A quick jaunt down the shannon ridge trail got us back to civilization, but not out of the clear... as we opted not to spend the time to set up a car shuttle. Nick in all of his glory had volunteered to run the shannon ridge trail and road all the way back to baker lake trailhead to shuttle the car, for a total of an 11 mile run to finish off the trip!! Overall, this was a grand journey up one of the largest technical features in the lower 48. I would recommend the whole ridge as an awesome cascadian, blue collar route!

Rack: Singles Single Rack to 3 with doubles up to .75, optional KB's, Single 60M Rope


A rough track showing our approximate route TH to TH


A Close up showing our rough track on route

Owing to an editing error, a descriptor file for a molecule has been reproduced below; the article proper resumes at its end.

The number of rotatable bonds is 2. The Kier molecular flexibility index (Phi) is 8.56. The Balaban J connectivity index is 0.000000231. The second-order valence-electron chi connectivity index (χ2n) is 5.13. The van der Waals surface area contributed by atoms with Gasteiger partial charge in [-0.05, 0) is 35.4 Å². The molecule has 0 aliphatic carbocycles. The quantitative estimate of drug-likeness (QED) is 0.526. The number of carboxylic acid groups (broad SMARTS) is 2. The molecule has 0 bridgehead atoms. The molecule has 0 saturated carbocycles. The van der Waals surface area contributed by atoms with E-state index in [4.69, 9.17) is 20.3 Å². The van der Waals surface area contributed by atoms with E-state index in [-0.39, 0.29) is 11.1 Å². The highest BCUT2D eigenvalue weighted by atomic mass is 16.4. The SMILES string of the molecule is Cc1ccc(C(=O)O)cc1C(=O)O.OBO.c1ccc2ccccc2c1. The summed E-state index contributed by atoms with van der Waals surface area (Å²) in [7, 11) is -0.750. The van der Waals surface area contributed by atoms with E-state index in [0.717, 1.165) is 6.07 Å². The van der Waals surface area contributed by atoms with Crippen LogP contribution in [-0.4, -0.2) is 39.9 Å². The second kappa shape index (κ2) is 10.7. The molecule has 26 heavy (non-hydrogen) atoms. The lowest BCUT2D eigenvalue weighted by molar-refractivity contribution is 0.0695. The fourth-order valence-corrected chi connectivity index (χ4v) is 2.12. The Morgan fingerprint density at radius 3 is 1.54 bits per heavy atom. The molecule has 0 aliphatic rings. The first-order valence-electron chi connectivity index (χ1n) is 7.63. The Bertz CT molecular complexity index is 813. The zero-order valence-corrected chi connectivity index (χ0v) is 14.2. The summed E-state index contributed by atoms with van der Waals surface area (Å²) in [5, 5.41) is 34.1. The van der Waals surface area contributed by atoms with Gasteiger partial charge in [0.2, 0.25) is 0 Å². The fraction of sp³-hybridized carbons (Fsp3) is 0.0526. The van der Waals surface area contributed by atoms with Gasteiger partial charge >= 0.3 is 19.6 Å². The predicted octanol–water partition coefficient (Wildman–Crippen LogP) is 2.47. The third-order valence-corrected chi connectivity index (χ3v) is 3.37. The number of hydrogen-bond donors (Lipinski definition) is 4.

Potential alternate approach tracks; Green showing an early season approach via the Icy-Seahpo col, this route may require some rappels down low angle slabs. Purple being a potential high route that would require a bushwhack up the ridge to the left of Crystal Creek. And Red showing a technical track up low angle waterfall slabs that would access the hanging basin to bypass Tanuki Tower. The two access points (red and purple) seem like equally easy and viable ways to access the ridge.





Edited by Sam Boyce
fixing photos and adding some commentary
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  • Sam Boyce changed the title to "Nookie with the Tanuki" VI 5.9 FA of the SE ridge of Seahpo (cloudcap) into Jagged Ridge